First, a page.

The Link Between Kidney Disease, Diabetes, and High Blood Pressure

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According to data from the Centers for Disease Control, kidney disease affects more than 4.5 million African Americans in the United States. African Americans make up about 14 percent of the US population but account for 32 percent of new cases of kidney failure. The National Kidney Disease Education Program (NKDEP) wants more African Americans to make the connection between the roles improperly managed diabetes and high blood pressure can play in increasing ones risk for kidney disease; 80 percent of new cases of kidney failure among African Americans are due to diabetes and high blood pressure. Heart disease and a family history of kidney failure also increase kidney disease risk.

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Early kidney disease has no signs or symptoms, and many individuals who suffer from kidney disease can feel healthy until their kidneys have almost stopped working. This means that the only way to detect the disease is to get tested. The test for kidney disease involves both a blood and a urine sample, and can be requested by a person at his/her next check-up with a doctor or other primary care provider. Kidney disease is often a "progressive" disease, which means it can get worse over time. It may lead to kidney failure, and the only treatment options for kidney failure are dialysis or a kidney transplant.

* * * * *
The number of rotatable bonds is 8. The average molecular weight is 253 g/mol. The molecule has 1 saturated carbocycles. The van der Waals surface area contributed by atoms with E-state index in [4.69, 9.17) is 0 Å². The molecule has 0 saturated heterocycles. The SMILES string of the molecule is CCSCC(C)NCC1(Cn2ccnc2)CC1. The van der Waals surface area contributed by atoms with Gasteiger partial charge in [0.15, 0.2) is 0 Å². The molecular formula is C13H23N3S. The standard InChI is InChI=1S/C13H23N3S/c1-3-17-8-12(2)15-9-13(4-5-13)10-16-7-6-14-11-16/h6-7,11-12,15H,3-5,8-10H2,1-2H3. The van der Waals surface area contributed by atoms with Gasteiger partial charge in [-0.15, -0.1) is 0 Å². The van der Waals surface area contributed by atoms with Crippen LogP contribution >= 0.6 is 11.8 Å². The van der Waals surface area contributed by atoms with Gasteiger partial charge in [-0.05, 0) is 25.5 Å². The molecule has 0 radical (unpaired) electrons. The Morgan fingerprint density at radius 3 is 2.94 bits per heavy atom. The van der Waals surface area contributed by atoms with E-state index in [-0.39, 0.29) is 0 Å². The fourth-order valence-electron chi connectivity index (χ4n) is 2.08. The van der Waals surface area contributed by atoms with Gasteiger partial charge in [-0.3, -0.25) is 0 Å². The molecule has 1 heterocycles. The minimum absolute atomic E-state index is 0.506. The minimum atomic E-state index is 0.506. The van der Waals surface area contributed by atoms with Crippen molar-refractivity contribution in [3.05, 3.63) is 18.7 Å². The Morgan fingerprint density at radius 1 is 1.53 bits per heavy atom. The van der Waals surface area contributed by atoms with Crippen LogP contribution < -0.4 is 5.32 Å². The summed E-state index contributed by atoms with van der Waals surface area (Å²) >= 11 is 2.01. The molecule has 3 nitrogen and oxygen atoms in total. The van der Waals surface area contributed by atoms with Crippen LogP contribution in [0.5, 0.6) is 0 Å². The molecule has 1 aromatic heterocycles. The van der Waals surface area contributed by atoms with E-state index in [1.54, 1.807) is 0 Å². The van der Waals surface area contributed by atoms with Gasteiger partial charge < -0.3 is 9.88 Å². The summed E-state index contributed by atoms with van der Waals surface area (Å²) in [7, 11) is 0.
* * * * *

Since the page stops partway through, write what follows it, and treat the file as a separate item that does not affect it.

NKDEP helps prepare African Americans to talk about kidney disease. NKDEP has developed programs like the "Family Reunion Initiative" to encourage families to discuss their kidney health history, and "Kidney Sundays," to provide educational materials to faith communities to discuss kidney health. The campaign offers other free materials, as well.

 

Dr. Griffin P. Rodgers, Director of the National Institute of Diabetes and Digestive and Kidney Diseases, discusses the importance of kidney testing, the prevalence of the disease in the African-American community, how African Americans can keep their kidneys healthy, and how awareness events can serve as reminders for people to take better care of their kidneys. For more information, please visit www.nkdep.nih.gov.

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